Britain had seen her Continental Allies fall away one by one. The time was now approaching when some good allies might have been very useful to herself, if such people were ever to be found. We have seen that, during the American Revolution, the rebellious colonists found admirable allies in the Irish. They had no difficulty in exciting disturbances amongst that ardent Celtic race, and thus greatly to augment our difficulties. No sooner did the French commence the work of revolution than the Irish became transported with admiration of their doings. Not all the bloodshed and horrors of that wild drama could abate their delight in them, and their desire to invite them over to liberate Ireland, as they had liberated Belgium. These views found expression in the north of Ireland, especially in Belfast and other places, where the population was Presbyterian and to a certain extent Republican. The Roman Catholics were inert, and disposed to wait patiently. Ever since the American revolt the necessity of conciliating the Irish had been impressed on the British Government, and many important concessions had been granted them. They had not yet obtained Catholic emancipation, but the public mind was ripening for it, and the chief difficulty was the opposition of the extreme Protestant party in the Irish Parliament. Whatever were the evils which England had inflicted on Ireland, they were nothing compared with those which French fraternity would have perpetrated. But the United Irishmen, as the revolutionaries called themselves, could see nothing of this, not even after all the world had witnessed the French mode of liberating Belgium, and French waggons, guarded by soldiers, were day after day, and month after month, bearing over the Alps the priceless chefs-d'?uvre of the arts from ravaged Italy. In the spring of 1798 the preparations of the French Directory for the invasion of Ireland were too open and notorious to be overlooked by anybody.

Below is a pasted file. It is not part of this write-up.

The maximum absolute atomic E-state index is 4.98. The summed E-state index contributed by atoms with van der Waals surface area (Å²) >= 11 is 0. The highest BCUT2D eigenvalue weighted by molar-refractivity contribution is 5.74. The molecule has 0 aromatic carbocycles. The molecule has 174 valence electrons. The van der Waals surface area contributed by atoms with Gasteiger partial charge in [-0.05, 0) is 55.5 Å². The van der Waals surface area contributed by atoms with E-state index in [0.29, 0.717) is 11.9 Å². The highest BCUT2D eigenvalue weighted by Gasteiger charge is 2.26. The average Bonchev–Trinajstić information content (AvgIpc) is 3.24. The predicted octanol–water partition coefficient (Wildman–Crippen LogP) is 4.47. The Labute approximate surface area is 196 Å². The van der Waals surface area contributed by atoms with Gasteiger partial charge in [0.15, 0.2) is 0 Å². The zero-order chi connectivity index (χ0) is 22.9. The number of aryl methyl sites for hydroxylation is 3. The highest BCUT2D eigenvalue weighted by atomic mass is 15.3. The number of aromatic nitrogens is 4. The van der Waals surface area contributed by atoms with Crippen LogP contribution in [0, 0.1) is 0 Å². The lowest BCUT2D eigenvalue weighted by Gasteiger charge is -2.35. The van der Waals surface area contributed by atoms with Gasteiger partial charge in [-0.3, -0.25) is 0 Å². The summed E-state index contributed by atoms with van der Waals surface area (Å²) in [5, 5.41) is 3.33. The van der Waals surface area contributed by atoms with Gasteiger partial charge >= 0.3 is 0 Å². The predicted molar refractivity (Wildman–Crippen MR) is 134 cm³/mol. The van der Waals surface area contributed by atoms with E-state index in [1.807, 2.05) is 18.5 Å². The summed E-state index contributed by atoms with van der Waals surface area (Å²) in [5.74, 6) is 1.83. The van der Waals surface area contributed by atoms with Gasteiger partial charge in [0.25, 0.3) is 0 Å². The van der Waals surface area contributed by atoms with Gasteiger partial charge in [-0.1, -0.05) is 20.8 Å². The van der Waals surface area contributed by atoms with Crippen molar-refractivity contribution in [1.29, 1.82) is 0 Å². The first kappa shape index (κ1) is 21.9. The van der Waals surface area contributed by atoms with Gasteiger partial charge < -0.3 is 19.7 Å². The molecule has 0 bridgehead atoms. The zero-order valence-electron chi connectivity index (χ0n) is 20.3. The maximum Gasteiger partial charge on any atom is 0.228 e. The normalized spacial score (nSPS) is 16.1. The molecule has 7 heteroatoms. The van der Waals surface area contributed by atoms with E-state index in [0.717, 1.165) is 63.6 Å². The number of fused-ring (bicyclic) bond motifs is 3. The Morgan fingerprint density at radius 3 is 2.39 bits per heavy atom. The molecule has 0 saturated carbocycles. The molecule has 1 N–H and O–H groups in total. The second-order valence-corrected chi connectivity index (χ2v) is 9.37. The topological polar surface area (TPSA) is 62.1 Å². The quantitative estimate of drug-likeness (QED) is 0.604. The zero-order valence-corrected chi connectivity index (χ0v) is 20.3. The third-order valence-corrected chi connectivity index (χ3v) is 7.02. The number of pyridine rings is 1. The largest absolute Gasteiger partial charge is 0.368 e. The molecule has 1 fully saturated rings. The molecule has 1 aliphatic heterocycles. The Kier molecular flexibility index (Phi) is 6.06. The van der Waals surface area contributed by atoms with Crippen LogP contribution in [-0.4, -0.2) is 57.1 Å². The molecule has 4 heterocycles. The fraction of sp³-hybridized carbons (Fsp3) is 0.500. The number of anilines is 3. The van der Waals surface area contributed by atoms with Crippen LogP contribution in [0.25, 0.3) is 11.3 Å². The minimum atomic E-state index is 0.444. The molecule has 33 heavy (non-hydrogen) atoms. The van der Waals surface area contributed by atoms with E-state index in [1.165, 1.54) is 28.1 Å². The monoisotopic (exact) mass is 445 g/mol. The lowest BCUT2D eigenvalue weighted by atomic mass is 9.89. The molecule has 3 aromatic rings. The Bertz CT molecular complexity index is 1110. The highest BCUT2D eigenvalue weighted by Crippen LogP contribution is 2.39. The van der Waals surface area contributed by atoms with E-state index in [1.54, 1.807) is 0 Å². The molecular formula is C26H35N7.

In 1734 the Wesleys commenced their career as preachers to the people, and were soon followed by Whitefield. This may, therefore, be considered the date of the foundation of Methodism. None of them had any the remotest idea of separating from the Church, or founding new sects. The Wesleys made a voyage to Georgia, in America, and, on their return, found their little party not only flourishing in Oxford but in London, where they had a meeting-house in Fetter Lane. Whitefield, however, was the first to commence the practice of field-preaching, amongst the colliers at Kingswood, near Bristol; but in this he was soon imitated by Wesley. As they began to attract attention by the ardour of their preaching and the wonderful effect on the people, this became necessary, for speedily all church doors were closed against them. John Wesley had a peculiar genius for the construction of a new religious community, and he was ready to collect hints for its organisation from any quarter. The most prolific source of his ordinances for his new society was the system of the Moravians, whose great settlement at Herrnhuth, in Germany, he visited, and had much consultation with its head, Count Zinzendorf. From it he drew his class-meetings, his love-feasts, and the like. In framing the constitution of his society, Wesley displayed a profound knowledge of human nature. He took care that every man and woman in his society counted for something more than a mere unit. The machinery of class-meetings and love-feasts brought members together in little groups, where every one was recognised and had a personal interest. Numbers of men, who had no higher ambition, could enjoy the distinction of class-leaders. It did not require a man to go to college and take orders to become a preacher. Thomas Maxwell with Wesley, and Howel Harris with Whitefield, led the way from the plane of the laity into the pulpits of Methodism, and have been followed by tens of thousands who have become able if not learned, and eloquent if not Greek-imbued, preachers. Wesley divided the whole country into districts, into which he sent one or more well-endowed preachers, who were called circuit preachers, or round preachers, from their going their rounds in particular circuits. Under the ministry of these men sprang up volunteer preachers, who first led prayer-meetings, and then ascended to the pulpit in the absence of the circuit preachers, and most of them soon discovered unexpected talents, and edifying their own local and often remote or obscure little auditories, became styled local preachers. Out of these local preachers ever and anon grew men of large minds and fertilising eloquence, who became the burning and shining lights of the whole firmament of Methodism. It was Wesley's object not to separate from the Church, and it was only after his death that the Wesleyans were reckoned as Nonconformists.